This article looks at knight's moves on a chess board and introduces you to the idea of vectors and vector addition.
The first of two articles on Pythagorean Triples which asks how many right angled triangles can you find with the lengths of each side exactly a whole number measurement. Try it!
It is impossible to trisect an angle using only ruler and compasses but it can be done using a carpenter's square.
The nth term of a sequence is given by the formula n^3 + 11n . Find the first four terms of the sequence given by this formula and the first term of the sequence which is bigger than one million. . . .
Prove that if a^2+b^2 is a multiple of 3 then both a and b are multiples of 3.
The largest square which fits into a circle is ABCD and EFGH is a square with G and H on the line CD and E and F on the circumference of the circle. Show that AB = 5EF. Similarly the largest. . . .
Find the largest integer which divides every member of the following sequence: 1^5-1, 2^5-2, 3^5-3, ... n^5-n.
Show that if you add 1 to the product of four consecutive numbers the answer is ALWAYS a perfect square.
Learn about the link between logical arguments and electronic circuits. Investigate the logical connectives by making and testing your own circuits and fill in the blanks in truth tables to record. . . .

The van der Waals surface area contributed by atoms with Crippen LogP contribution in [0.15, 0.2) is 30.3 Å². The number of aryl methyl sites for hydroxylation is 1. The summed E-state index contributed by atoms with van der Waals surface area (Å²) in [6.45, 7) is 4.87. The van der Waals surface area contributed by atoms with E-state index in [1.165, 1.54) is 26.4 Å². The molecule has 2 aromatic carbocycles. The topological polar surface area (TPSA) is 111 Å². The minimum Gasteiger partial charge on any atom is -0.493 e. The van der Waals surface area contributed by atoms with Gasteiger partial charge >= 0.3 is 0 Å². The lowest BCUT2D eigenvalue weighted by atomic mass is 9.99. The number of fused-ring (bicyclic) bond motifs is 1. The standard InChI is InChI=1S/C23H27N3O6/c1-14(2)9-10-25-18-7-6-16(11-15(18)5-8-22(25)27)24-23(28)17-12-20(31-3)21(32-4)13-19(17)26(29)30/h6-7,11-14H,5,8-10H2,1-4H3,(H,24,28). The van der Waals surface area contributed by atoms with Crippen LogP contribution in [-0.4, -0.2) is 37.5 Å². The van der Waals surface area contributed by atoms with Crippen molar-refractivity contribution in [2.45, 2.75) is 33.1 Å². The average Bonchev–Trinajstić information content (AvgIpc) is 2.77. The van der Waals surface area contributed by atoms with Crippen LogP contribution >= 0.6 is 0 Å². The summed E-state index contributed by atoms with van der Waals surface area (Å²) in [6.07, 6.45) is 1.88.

How many noughts are at the end of these giant numbers?
Take any prime number greater than 3 , square it and subtract one. Working on the building blocks will help you to explain what is special about your results.
The country Sixtania prints postage stamps with only three values 6 lucres, 10 lucres and 15 lucres (where the currency is in lucres).Which values cannot be made up with combinations of these postage. . . .
Three points A, B and C lie in this order on a line, and P is any point in the plane. Use the Cosine Rule to prove the following statement.
Can you convince me of each of the following: If a square number is multiplied by a square number the product is ALWAYS a square number...
Can you make sense of these three proofs of Pythagoras' Theorem?
This article stems from research on the teaching of proof and offers guidance on how to move learners from focussing on experimental arguments to mathematical arguments and deductive reasoning.